I’m still looking for spring flowers, but this is as close as I can get.
This is Sand Cress – a tiny plant in the mustard family that grows on dry sandy bluff prairies. I found several with their flower stalks elongating, but their buds tightly closed. Maybe next week.
Bird’s Foot Violet leaves – poking out from between the dead grass stalks on Sumac Prairie
Pennsylvania Sedge – these aren’t very showy flowers, but they bloom early in the spring, and they’re a common savanna plant. Like the others, these aren’t quite blooming yet.
Scarlet Cup – an early spring fungus
Mike did some spring mowing of our savannas this week. In one spot he startled a Woodcock from her nest. She didn’t go far, and when we came back on our walk, later that afternoon, she had settled back in to her nest.
This is the spot where the nest is – it’s on the ground just to the left of the small oak tree just to the right of the center of the photo. She’s so well camouflaged – I wonder how many other nesting Woodcocks we walk by without knowing.
We don’t do much burning – in fact we haven’t done any burns for 10 years. But we planted this prairie into an old hayfield that’s still plagued by a thick thatch of pasture grasses and weeds. We decided to try burning off the thatch to see if that will give the prairie plants a chance. Yesterday turned out to be a good burning day. Here we’re making the ‘black line’ at the downwind edge.
Most of it is burned now. I’m up at the top of the hill, keeping an eye on the far edge to make sure the fire doesn’t jump past the black line.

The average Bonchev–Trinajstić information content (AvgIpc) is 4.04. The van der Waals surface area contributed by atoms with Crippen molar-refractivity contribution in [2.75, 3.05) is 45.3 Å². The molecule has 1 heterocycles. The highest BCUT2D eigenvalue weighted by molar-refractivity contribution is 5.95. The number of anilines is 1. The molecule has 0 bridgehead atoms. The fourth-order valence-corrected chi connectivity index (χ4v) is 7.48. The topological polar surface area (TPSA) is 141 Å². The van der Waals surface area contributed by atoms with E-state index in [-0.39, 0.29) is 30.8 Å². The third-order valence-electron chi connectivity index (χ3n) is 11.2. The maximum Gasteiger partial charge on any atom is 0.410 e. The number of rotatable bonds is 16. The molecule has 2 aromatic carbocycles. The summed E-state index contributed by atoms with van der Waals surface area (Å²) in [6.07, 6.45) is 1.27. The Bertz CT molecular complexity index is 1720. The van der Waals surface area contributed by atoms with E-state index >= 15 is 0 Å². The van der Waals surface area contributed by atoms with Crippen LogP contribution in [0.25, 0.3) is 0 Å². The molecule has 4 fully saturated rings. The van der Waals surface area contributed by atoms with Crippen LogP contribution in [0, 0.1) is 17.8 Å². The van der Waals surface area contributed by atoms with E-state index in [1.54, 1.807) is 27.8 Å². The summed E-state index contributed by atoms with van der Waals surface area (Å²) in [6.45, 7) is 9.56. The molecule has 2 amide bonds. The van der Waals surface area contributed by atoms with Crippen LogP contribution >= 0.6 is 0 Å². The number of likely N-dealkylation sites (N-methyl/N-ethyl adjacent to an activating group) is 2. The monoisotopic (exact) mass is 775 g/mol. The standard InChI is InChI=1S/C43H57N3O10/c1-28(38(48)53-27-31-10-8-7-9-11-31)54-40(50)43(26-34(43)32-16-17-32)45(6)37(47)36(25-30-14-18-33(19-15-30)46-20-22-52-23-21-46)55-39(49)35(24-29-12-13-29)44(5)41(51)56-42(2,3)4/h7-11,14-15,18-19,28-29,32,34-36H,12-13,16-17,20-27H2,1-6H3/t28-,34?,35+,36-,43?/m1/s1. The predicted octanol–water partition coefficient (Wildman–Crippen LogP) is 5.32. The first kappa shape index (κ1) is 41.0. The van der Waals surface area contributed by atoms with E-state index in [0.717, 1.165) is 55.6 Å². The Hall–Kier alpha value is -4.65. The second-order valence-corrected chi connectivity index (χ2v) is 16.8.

This is the very end of the burn – the northernmost section of the prairie.
The next day – a very successful burn.
Our battle against frac sand mining is still going on. For the last month and a half we’ve been going to one meeting a week – a different mine each week. Most of the meetings are about whether to allow a mine to get a permit to operate. The one in this photo was about whether to allow this mine to dramatically change the rules under which it operates. The meetings usually involve a site visit – so here we are standing in the cold rain looking at a sandy hole in the ground.
This mine has dug several large holes, and completely destroyed a bluff, and hasn’t yet done any reclamation.
I’ve only had a few good mothing nights – most have been too cold or too windy. Here are a few of the moths I’ve seen so far. Click HERE to see the rest of the species I’ve seen this month.
An unusual color pattern for this one – Spring Cankerworm
A nice specimen of a very common moth – Common Oak Moth
Speckled Green Fruitworm